In April 2005, Hong Kong journalist Ching Cheong was detained by China’s dreaded security apparatus as he was about to cross the border from Shenzhen to return to his home. Charged with what appeared to be trumped-up charges that he provided state secrets to Taiwan, he soon finds himself serving a three-year prison sentence.
My 1000 Days' Ordeal: A Patriot’s Torture describes his ordeal in the Chinese prison system and readers will sympathize with his plight. In his mid-50s and suffering poor health, Ching Cheong struggles to adjust to the harsh realities of life behind bars and quickly sinks into depression.
However, Ching Cheong portrays himself in the book as a man who is confused about his status as a Hong Kong Chinese and journalist and his relationship with the Communist Party of China (CPC).
Ching Cheong vaguely says that looking back at the clues from a year before his arrest, as well as issues raised during his interrogation, he believes that he was caught up in a power struggle at the upper echelons of the CPC.
Feeling that he has nothing to hide, he bends over backwards to cooperate with his captors. Repeatedly referring to himself as a patriot, he displays a surprising trust in the communist system that is difficult to understand. Rather than feel outraged, he says his first consideration was to be “responsible towards the security of state rather than self-protection.”1
Ching Cheong’s surprising reaction to his dire experience is just another example of the CPC’s success in blurring the lines among Chinese people between the Party and the nation. In so doing, it turns rational, patriotic people into irrational beings who turn right and wrong upside down. The author is not alone is his blind faith in the party that has caused him so much pain. Many mainland intellectuals who suffered grievously during the various political campaigns of the 1950s and 1960s, as well as the Cultural Revolution (1966-1976), share Ching Cheong’s irrational faith in the Party.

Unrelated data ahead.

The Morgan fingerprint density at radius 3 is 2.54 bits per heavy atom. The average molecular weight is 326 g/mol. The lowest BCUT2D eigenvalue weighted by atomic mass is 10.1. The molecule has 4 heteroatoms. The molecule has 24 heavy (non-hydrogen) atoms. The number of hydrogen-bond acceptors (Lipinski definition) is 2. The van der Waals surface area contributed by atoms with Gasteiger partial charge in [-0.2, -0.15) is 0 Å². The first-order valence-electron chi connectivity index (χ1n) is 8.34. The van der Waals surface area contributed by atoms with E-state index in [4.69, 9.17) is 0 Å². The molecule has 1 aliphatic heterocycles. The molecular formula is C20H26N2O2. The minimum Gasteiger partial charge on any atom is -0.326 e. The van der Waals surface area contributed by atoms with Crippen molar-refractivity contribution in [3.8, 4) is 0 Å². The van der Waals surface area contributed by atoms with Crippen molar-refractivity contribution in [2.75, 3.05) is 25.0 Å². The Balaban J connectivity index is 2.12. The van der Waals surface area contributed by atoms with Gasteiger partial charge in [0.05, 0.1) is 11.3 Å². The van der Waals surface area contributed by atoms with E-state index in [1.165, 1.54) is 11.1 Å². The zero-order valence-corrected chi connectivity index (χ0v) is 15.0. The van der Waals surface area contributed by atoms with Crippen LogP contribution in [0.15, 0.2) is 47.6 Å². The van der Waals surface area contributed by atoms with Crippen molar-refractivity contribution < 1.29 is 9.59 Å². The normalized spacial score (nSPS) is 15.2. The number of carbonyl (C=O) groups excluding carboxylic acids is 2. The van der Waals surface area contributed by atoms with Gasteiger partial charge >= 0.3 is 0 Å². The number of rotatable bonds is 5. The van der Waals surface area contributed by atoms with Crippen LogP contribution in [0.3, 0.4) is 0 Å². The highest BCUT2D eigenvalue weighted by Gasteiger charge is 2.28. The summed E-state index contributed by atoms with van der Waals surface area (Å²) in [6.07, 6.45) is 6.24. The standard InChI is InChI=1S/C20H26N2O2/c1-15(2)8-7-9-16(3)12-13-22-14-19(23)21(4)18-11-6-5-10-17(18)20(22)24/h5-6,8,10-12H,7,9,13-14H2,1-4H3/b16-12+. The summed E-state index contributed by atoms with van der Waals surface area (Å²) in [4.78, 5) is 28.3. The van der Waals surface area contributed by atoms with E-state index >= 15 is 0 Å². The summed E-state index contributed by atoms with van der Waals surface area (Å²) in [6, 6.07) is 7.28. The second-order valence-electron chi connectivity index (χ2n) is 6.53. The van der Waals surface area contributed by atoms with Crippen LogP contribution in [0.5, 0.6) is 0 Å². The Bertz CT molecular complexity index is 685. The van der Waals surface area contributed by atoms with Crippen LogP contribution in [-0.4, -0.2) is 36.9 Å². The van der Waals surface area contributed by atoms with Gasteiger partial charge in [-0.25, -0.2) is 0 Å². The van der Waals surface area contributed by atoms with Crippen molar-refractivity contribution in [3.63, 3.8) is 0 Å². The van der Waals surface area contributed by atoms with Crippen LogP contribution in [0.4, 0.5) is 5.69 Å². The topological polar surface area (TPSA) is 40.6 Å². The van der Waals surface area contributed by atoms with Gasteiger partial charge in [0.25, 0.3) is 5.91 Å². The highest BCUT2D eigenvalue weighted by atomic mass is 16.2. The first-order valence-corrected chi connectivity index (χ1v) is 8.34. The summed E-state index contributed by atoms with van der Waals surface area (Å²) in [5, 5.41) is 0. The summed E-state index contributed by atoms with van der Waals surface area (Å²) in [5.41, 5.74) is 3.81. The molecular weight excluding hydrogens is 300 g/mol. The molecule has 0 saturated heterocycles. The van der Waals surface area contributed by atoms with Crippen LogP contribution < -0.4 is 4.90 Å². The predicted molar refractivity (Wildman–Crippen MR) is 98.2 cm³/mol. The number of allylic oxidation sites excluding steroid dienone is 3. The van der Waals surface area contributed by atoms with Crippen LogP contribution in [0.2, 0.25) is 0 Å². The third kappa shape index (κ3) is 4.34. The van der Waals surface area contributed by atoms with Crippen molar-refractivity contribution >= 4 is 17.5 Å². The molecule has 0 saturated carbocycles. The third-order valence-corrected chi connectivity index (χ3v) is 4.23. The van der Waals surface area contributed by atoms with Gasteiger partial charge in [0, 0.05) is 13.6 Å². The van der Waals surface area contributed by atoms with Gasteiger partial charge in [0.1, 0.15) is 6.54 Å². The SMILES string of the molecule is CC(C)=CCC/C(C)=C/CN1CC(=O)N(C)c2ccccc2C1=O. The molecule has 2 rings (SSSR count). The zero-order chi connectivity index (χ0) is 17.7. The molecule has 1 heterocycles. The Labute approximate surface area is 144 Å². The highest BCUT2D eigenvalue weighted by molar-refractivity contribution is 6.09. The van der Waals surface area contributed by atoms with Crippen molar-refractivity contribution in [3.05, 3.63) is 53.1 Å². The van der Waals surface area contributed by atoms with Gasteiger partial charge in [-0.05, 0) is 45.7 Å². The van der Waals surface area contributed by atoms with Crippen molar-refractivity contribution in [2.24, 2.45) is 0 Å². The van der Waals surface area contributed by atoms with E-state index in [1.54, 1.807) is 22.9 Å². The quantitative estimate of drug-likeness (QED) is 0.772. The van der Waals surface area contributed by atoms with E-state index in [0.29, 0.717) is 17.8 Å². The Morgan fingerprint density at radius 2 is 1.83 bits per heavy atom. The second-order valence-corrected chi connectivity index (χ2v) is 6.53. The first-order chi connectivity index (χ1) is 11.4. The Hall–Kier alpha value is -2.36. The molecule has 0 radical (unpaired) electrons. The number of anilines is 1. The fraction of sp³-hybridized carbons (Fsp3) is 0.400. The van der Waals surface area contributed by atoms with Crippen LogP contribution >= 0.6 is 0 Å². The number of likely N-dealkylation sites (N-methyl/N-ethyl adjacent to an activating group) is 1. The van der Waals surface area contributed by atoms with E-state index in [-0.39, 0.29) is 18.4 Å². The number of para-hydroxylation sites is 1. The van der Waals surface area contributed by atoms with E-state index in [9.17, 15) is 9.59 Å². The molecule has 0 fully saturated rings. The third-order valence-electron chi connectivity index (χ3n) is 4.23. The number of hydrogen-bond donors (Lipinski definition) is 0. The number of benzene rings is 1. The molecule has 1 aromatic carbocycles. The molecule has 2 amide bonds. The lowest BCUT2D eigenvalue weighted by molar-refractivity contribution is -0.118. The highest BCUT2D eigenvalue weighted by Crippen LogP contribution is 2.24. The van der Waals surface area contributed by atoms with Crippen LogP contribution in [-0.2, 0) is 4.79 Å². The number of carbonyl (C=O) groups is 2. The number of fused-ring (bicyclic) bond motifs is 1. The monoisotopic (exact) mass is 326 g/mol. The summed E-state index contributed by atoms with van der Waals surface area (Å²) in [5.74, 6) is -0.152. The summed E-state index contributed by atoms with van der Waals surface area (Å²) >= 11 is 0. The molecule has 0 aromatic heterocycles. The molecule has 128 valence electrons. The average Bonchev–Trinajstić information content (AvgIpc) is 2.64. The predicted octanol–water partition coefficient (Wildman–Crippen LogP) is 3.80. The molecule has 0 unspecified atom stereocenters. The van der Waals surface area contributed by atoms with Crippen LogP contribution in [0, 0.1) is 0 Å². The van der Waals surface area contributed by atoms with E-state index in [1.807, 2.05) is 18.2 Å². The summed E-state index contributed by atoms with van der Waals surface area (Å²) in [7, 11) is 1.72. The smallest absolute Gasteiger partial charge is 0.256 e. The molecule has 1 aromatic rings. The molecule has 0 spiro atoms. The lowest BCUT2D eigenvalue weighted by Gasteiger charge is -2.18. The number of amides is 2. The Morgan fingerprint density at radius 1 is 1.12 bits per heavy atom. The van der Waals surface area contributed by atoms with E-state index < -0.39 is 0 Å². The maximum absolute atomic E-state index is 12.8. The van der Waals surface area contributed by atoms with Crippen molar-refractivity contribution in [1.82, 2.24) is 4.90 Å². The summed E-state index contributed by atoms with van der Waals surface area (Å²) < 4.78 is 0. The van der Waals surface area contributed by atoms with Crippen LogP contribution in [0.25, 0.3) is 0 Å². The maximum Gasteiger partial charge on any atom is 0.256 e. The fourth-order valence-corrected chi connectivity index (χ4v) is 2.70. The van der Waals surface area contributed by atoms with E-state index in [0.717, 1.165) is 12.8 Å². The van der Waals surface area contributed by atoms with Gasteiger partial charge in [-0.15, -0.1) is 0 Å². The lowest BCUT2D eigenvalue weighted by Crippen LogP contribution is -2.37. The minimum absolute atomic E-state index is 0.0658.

He explains that soon after he was arrested that he phoned his assistant in Hong Kong and asked her to deliver his laptop to Shenzhen so he could hand it over to the police to prove his innocence. The information in his computer is then used against him. Who knows how many friends and sources were hurt by the content on his hard drive. Could he have been so naive?
He goes on to say that under psychological pressure from his interrogators, he softened his resolve to see the evidence against him, and he confesses to “the possibility of having committed a crime.”2 One can only imagine that he did this out of an intense fear for his own safety coupled with his trust in an organization that deserved no trust.
One year later, when he finally meets his lawyer for the first time, he asks if it’s possible to defend himself on the basis of an “unintentional crime,” because he may have unknowingly gotten involved in a spy network.
“I suffered indescribable mental anguish that grew out of a deep sense of frustration, regret and loss,”3 he writes. “I felt frustrated because it seemed that my loyalty to China and my honesty had sold me out.”4 He concludes that if his incarceration was due to his poor choices, it was “extremely unfair, for, in all my life’s important decisions, I had always put China’s interests first.”5
When it finally sinks in that proving his innocence is out of the question, he concludes: “Can it not be said then that my sense of responsibility to the state had caused me harm?”6